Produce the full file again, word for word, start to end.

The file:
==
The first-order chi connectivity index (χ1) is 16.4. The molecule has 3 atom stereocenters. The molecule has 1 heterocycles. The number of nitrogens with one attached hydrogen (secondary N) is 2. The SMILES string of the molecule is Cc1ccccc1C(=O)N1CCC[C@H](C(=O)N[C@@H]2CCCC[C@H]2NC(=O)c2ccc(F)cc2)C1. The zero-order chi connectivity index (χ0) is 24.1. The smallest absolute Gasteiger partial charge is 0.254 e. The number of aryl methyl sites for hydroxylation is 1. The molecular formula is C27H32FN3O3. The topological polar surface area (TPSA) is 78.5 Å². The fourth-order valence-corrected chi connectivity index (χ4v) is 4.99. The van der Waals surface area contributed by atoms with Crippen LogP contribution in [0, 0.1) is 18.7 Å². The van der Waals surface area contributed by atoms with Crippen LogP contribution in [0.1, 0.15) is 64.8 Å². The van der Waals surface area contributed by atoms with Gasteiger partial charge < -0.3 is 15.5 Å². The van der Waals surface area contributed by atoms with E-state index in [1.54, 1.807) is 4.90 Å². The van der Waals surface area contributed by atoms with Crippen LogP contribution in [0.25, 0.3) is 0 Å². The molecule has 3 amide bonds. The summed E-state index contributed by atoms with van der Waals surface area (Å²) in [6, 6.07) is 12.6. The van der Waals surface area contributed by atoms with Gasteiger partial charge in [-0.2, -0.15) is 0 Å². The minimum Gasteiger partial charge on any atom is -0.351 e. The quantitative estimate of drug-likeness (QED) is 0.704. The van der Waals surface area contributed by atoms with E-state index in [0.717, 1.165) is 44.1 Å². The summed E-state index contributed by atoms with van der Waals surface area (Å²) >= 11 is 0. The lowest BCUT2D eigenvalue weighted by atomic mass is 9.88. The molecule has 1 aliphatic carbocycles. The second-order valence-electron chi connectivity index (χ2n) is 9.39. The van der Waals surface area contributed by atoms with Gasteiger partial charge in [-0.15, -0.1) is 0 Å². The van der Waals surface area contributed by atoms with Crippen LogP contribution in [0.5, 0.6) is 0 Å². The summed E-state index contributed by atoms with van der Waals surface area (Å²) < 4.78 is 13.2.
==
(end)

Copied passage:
The first-order chi connectivity index (χ1) is 16.4. The molecule has 3 atom stereocenters. The molecule has 1 heterocycles. The number of nitrogens with one attached hydrogen (secondary N) is 2. The SMILES string of the molecule is Cc1ccccc1C(=O)N1CCC[C@H](C(=O)N[C@@H]2CCCC[C@H]2NC(=O)c2ccc(F)cc2)C1. The zero-order chi connectivity index (χ0) is 24.1. The smallest absolute Gasteiger partial charge is 0.254 e. The number of aryl methyl sites for hydroxylation is 1. The molecular formula is C27H32FN3O3. The topological polar surface area (TPSA) is 78.5 Å². The fourth-order valence-corrected chi connectivity index (χ4v) is 4.99. The van der Waals surface area contributed by atoms with Crippen LogP contribution in [0, 0.1) is 18.7 Å². The van der Waals surface area contributed by atoms with Crippen LogP contribution in [0.1, 0.15) is 64.8 Å². The van der Waals surface area contributed by atoms with Gasteiger partial charge < -0.3 is 15.5 Å². The van der Waals surface area contributed by atoms with E-state index in [1.54, 1.807) is 4.90 Å². The van der Waals surface area contributed by atoms with Crippen LogP contribution in [0.25, 0.3) is 0 Å². The molecule has 3 amide bonds. The summed E-state index contributed by atoms with van der Waals surface area (Å²) in [6, 6.07) is 12.6. The van der Waals surface area contributed by atoms with Gasteiger partial charge in [-0.2, -0.15) is 0 Å². The minimum Gasteiger partial charge on any atom is -0.351 e. The quantitative estimate of drug-likeness (QED) is 0.704. The van der Waals surface area contributed by atoms with E-state index in [0.717, 1.165) is 44.1 Å². The summed E-state index contributed by atoms with van der Waals surface area (Å²) >= 11 is 0. The lowest BCUT2D eigenvalue weighted by atomic mass is 9.88. The molecule has 1 aliphatic carbocycles. The second-order valence-electron chi connectivity index (χ2n) is 9.39. The van der Waals surface area contributed by atoms with Gasteiger partial charge in [-0.15, -0.1) is 0 Å². The van der Waals surface area contributed by atoms with Crippen LogP contribution in [0.5, 0.6) is 0 Å². The summed E-state index contributed by atoms with van der Waals surface area (Å²) < 4.78 is 13.2.